My New Blogging Tool: Byword

In About Writing by Daniel M. ClarkLeave a Comment

As usual, I jumped in without thinking.

I’m a sucker for new tools. When I hear about a new bit of software that sounds interesting, you can bet I’ll drop whatever I’m doing to learn more. This time, it’s Byword 2.

Just give me a tool!

The best thing for a writer is to keep writing; I’ve been told that quite a lot. Move the fingers. Get it down on paper[1]. To that end, I’ve decided to make blogging a regular thing again. No big deal. Nothing to which I expect a huge audience to flock. Just something to keep my fingers moving.

I need a new tool, I thought, considering my idea. I knew there was Mac software available for bloggers. Ecto, MarsEdit and Adobe Contribute were three that I tried years and years ago, before I really got into podcasting. With podcasting, the choice was simple: WordPress web interface. Nothing beats it. For writing though, I wanted something more. Something that I could write in that would publish directly to WordPress.

Ecto hasn’t been updated since I used it all those years ago, so I ruled it out. I was not much of a fan to begin with, and it’s lacking in modern features. MarsEdit is strong, but after downloading a trial, I discovered it’s rather uncomfortable to use[2]. Adobe Contribute is a $99 upgrade (I last owned CS3, and it is several versions ahead of that now), so that’s out. I’m not spending $99 just to avoid using the WordPress web interface.

Then I came across a reference to Byword. It was highly recommended, and it had that one feature that I was looking for: the ability to publish directly to WordPress. For an extra charge. Dammit. The software is ten bucks, and it’s another five to unlock the ability to publish to the web. Fifteen altogether isn’t a bad price though… if only there were a trial version. That, I told myself, was a deal breaker.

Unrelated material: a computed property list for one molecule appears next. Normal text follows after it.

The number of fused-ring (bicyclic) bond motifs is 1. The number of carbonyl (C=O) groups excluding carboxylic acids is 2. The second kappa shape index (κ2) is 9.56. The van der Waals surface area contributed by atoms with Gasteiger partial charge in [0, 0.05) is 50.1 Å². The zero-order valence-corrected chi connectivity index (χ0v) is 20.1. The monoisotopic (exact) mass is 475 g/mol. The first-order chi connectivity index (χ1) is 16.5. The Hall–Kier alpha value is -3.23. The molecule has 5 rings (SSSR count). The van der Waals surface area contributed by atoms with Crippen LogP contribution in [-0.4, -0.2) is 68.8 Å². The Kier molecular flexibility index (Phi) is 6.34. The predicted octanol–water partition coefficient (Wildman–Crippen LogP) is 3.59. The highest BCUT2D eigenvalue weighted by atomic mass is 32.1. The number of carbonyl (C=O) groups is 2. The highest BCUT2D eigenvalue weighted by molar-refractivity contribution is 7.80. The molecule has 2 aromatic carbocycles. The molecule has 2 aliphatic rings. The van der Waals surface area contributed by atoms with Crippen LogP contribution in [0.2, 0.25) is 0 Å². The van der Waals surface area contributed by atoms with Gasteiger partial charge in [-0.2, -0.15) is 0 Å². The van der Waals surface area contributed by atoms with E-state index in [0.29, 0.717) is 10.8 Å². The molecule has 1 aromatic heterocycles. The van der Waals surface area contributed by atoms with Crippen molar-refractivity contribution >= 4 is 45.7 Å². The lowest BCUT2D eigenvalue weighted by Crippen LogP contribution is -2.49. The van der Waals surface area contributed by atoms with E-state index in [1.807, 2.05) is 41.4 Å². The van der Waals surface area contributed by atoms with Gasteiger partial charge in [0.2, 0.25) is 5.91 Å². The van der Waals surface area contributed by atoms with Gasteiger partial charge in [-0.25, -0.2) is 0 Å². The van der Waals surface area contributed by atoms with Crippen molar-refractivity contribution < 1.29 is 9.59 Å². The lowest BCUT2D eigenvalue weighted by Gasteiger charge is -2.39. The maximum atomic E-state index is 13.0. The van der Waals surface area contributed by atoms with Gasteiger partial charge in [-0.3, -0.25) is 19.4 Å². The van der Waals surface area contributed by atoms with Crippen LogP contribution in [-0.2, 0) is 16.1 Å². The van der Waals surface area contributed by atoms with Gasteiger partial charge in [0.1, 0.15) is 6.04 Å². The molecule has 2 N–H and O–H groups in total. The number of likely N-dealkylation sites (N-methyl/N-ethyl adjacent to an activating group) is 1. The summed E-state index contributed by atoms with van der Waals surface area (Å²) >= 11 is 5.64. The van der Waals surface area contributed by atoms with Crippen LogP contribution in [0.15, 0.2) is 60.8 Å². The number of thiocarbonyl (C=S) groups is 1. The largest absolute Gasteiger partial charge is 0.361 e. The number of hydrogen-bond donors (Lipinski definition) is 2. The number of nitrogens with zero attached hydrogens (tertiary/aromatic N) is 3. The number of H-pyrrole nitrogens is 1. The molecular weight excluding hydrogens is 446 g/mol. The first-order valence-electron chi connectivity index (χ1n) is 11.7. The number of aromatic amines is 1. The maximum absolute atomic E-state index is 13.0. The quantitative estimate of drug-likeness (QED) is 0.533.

As usual, I jumped in without thinking.

It’s always something. This time, it was the footnotes. I was reading up on Markdown, which is what Byword edits, and I became more and more intrigued. John Gruber’s article[3] got me thinking that this might be a great way to write for the web. I checked out the syntax guide that Byword provides.

Then I saw a reference to MultiMarkdown. Cross-references! Tables! Custom attributes! Footnotes! I love footnotes[4]! And that’s what got me. As soon as I saw how easy it was to insert complicated formatting, I went straight to the Mac App Store and hit the Buy button.

Have I mentioned yet that I’m a Scrivener user? That I’ve been working on my short stories and novels[5] completely in Scrivener? Have I mentioned yet that Scrivener handles MultiMarkdown?

Yeah. I had the tool all along. Well, sort of. Scrivener can’t publish directly to my blog. The $15 I spent wasn’t completely wasted, so… yay?

This post was written in Byword. I quite enjoyed it and the learning curve was gentle. It doesn’t handle image uploads, which isn’t good, but a future update may address that. Your milage may vary, but if you’ve got $15, I can think of worse ways to spend it.

It’ll do… until I come across another tool that catches my attention.

  1. I rather wonder when that phrase will die off, but “get it down on a hard drive” doesn’t have the same ring.  ↩
  2. I know it would get better as I used it, but I don’t have the patience. Sorry, MarsEdit.  ↩
  3. I know it’s old. I’m not pretending it’s new. Yeah, I somehow missed it all these years. I just… erm… shut up.  ↩
  4. Obviously.  ↩
  5. There are five in various states of production. More about these in a forthcoming post.  ↩

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